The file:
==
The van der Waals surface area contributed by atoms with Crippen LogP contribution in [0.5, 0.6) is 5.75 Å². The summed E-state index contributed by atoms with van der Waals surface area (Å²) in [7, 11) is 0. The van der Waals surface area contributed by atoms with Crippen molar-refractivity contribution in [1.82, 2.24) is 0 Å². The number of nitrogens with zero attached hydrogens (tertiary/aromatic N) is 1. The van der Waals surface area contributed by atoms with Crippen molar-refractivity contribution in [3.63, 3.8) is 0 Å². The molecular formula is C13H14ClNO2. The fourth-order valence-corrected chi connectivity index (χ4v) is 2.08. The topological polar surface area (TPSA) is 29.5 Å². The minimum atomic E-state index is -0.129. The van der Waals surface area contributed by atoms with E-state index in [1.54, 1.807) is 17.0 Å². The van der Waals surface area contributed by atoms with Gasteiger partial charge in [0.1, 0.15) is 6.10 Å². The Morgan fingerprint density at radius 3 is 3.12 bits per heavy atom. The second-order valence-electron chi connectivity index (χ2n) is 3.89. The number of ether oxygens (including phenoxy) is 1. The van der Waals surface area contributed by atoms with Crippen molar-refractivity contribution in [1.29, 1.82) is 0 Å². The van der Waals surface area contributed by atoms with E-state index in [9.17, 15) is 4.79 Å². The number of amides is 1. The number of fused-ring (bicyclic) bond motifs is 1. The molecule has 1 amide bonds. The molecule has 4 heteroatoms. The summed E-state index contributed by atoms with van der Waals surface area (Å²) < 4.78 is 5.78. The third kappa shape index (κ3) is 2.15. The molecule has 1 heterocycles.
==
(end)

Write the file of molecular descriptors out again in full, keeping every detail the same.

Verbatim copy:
The van der Waals surface area contributed by atoms with Crippen LogP contribution in [0.5, 0.6) is 5.75 Å². The summed E-state index contributed by atoms with van der Waals surface area (Å²) in [7, 11) is 0. The van der Waals surface area contributed by atoms with Crippen molar-refractivity contribution in [1.82, 2.24) is 0 Å². The number of nitrogens with zero attached hydrogens (tertiary/aromatic N) is 1. The van der Waals surface area contributed by atoms with Crippen molar-refractivity contribution in [3.63, 3.8) is 0 Å². The molecular formula is C13H14ClNO2. The fourth-order valence-corrected chi connectivity index (χ4v) is 2.08. The topological polar surface area (TPSA) is 29.5 Å². The minimum atomic E-state index is -0.129. The van der Waals surface area contributed by atoms with E-state index in [1.54, 1.807) is 17.0 Å². The van der Waals surface area contributed by atoms with Gasteiger partial charge in [0.1, 0.15) is 6.10 Å². The Morgan fingerprint density at radius 3 is 3.12 bits per heavy atom. The second-order valence-electron chi connectivity index (χ2n) is 3.89. The number of ether oxygens (including phenoxy) is 1. The van der Waals surface area contributed by atoms with Crippen molar-refractivity contribution in [1.29, 1.82) is 0 Å². The van der Waals surface area contributed by atoms with E-state index in [9.17, 15) is 4.79 Å². The number of amides is 1. The number of fused-ring (bicyclic) bond motifs is 1. The molecule has 1 amide bonds. The molecule has 4 heteroatoms. The summed E-state index contributed by atoms with van der Waals surface area (Å²) < 4.78 is 5.78. The third kappa shape index (κ3) is 2.15. The molecule has 1 heterocycles.